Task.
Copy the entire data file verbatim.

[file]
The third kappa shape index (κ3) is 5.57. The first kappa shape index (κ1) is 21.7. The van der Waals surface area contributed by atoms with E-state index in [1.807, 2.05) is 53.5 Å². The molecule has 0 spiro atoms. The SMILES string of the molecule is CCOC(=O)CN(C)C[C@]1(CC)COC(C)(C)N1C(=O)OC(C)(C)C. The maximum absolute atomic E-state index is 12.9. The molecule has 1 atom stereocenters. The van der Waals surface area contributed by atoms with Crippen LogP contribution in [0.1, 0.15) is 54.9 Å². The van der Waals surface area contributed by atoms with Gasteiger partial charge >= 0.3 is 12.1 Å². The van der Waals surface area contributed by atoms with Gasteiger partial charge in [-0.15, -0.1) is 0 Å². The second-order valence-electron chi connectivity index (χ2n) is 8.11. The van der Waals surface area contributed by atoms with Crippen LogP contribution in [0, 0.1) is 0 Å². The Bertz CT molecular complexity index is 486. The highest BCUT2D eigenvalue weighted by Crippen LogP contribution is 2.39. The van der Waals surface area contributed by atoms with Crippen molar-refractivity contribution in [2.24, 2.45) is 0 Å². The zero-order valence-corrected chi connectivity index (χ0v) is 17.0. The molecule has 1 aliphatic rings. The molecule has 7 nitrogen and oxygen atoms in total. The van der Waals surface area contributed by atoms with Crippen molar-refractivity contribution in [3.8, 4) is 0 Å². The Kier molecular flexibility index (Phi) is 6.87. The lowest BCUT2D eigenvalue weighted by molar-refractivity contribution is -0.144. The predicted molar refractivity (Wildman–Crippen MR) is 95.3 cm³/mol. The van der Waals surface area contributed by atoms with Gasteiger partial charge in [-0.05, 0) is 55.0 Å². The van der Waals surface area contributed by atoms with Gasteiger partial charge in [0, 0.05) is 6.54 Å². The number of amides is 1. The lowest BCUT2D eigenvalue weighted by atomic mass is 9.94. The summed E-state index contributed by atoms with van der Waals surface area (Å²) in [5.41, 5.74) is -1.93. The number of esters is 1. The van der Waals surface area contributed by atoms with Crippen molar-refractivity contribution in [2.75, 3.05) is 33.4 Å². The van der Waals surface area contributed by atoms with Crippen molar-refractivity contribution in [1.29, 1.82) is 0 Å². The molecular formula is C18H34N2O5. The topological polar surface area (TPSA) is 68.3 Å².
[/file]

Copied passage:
The third kappa shape index (κ3) is 5.57. The first kappa shape index (κ1) is 21.7. The van der Waals surface area contributed by atoms with E-state index in [1.807, 2.05) is 53.5 Å². The molecule has 0 spiro atoms. The SMILES string of the molecule is CCOC(=O)CN(C)C[C@]1(CC)COC(C)(C)N1C(=O)OC(C)(C)C. The maximum absolute atomic E-state index is 12.9. The molecule has 1 atom stereocenters. The van der Waals surface area contributed by atoms with Crippen LogP contribution in [0.1, 0.15) is 54.9 Å². The van der Waals surface area contributed by atoms with Gasteiger partial charge >= 0.3 is 12.1 Å². The van der Waals surface area contributed by atoms with Gasteiger partial charge in [-0.15, -0.1) is 0 Å². The second-order valence-electron chi connectivity index (χ2n) is 8.11. The van der Waals surface area contributed by atoms with Crippen LogP contribution in [0, 0.1) is 0 Å². The Bertz CT molecular complexity index is 486. The highest BCUT2D eigenvalue weighted by Crippen LogP contribution is 2.39. The van der Waals surface area contributed by atoms with Crippen molar-refractivity contribution in [2.24, 2.45) is 0 Å². The zero-order valence-corrected chi connectivity index (χ0v) is 17.0. The molecule has 1 aliphatic rings. The molecule has 7 nitrogen and oxygen atoms in total. The van der Waals surface area contributed by atoms with Crippen molar-refractivity contribution in [3.8, 4) is 0 Å². The Kier molecular flexibility index (Phi) is 6.87. The lowest BCUT2D eigenvalue weighted by molar-refractivity contribution is -0.144. The predicted molar refractivity (Wildman–Crippen MR) is 95.3 cm³/mol. The van der Waals surface area contributed by atoms with Gasteiger partial charge in [-0.05, 0) is 55.0 Å². The van der Waals surface area contributed by atoms with Gasteiger partial charge in [0, 0.05) is 6.54 Å². The number of amides is 1. The lowest BCUT2D eigenvalue weighted by atomic mass is 9.94. The summed E-state index contributed by atoms with van der Waals surface area (Å²) in [5.41, 5.74) is -1.93. The number of esters is 1. The van der Waals surface area contributed by atoms with Crippen molar-refractivity contribution in [2.75, 3.05) is 33.4 Å². The van der Waals surface area contributed by atoms with Crippen molar-refractivity contribution in [1.29, 1.82) is 0 Å². The molecular formula is C18H34N2O5. The topological polar surface area (TPSA) is 68.3 Å².